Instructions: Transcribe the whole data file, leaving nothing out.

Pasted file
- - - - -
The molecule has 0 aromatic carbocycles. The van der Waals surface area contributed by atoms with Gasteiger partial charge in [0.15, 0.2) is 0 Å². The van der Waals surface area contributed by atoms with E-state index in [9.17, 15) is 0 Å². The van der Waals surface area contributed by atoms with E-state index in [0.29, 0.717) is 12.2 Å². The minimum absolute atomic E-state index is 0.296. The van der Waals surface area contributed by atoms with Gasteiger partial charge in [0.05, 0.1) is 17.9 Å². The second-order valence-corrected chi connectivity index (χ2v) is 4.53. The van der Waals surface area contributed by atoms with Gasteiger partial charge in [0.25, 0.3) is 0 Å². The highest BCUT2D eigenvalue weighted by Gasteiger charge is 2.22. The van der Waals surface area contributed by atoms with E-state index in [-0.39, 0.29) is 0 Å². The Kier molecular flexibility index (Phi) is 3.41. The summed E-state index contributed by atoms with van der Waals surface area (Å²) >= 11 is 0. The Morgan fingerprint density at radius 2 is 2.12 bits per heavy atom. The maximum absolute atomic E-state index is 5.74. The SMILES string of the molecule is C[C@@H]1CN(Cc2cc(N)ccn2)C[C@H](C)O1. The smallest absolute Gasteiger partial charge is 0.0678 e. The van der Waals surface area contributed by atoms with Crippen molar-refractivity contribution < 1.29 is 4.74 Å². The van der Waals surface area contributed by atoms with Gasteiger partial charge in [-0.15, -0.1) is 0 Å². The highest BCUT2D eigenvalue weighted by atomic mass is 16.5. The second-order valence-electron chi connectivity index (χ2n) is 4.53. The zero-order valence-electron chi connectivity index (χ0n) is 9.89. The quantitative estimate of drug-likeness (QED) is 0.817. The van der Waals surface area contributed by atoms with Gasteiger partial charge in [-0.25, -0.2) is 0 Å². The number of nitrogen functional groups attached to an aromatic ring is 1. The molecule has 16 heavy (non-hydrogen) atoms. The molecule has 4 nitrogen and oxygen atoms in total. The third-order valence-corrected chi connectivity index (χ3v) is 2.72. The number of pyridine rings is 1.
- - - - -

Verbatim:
The molecule has 0 aromatic carbocycles. The van der Waals surface area contributed by atoms with Gasteiger partial charge in [0.15, 0.2) is 0 Å². The van der Waals surface area contributed by atoms with E-state index in [9.17, 15) is 0 Å². The van der Waals surface area contributed by atoms with E-state index in [0.29, 0.717) is 12.2 Å². The minimum absolute atomic E-state index is 0.296. The van der Waals surface area contributed by atoms with Gasteiger partial charge in [0.05, 0.1) is 17.9 Å². The second-order valence-corrected chi connectivity index (χ2v) is 4.53. The van der Waals surface area contributed by atoms with Gasteiger partial charge in [0.25, 0.3) is 0 Å². The highest BCUT2D eigenvalue weighted by Gasteiger charge is 2.22. The van der Waals surface area contributed by atoms with E-state index in [-0.39, 0.29) is 0 Å². The Kier molecular flexibility index (Phi) is 3.41. The summed E-state index contributed by atoms with van der Waals surface area (Å²) >= 11 is 0. The Morgan fingerprint density at radius 2 is 2.12 bits per heavy atom. The maximum absolute atomic E-state index is 5.74. The SMILES string of the molecule is C[C@@H]1CN(Cc2cc(N)ccn2)C[C@H](C)O1. The smallest absolute Gasteiger partial charge is 0.0678 e. The van der Waals surface area contributed by atoms with Crippen molar-refractivity contribution < 1.29 is 4.74 Å². The van der Waals surface area contributed by atoms with Gasteiger partial charge in [-0.15, -0.1) is 0 Å². The highest BCUT2D eigenvalue weighted by atomic mass is 16.5. The second-order valence-electron chi connectivity index (χ2n) is 4.53. The zero-order valence-electron chi connectivity index (χ0n) is 9.89. The quantitative estimate of drug-likeness (QED) is 0.817. The van der Waals surface area contributed by atoms with Gasteiger partial charge in [-0.25, -0.2) is 0 Å². The number of nitrogen functional groups attached to an aromatic ring is 1. The molecule has 16 heavy (non-hydrogen) atoms. The molecule has 4 nitrogen and oxygen atoms in total. The third-order valence-corrected chi connectivity index (χ3v) is 2.72. The number of pyridine rings is 1.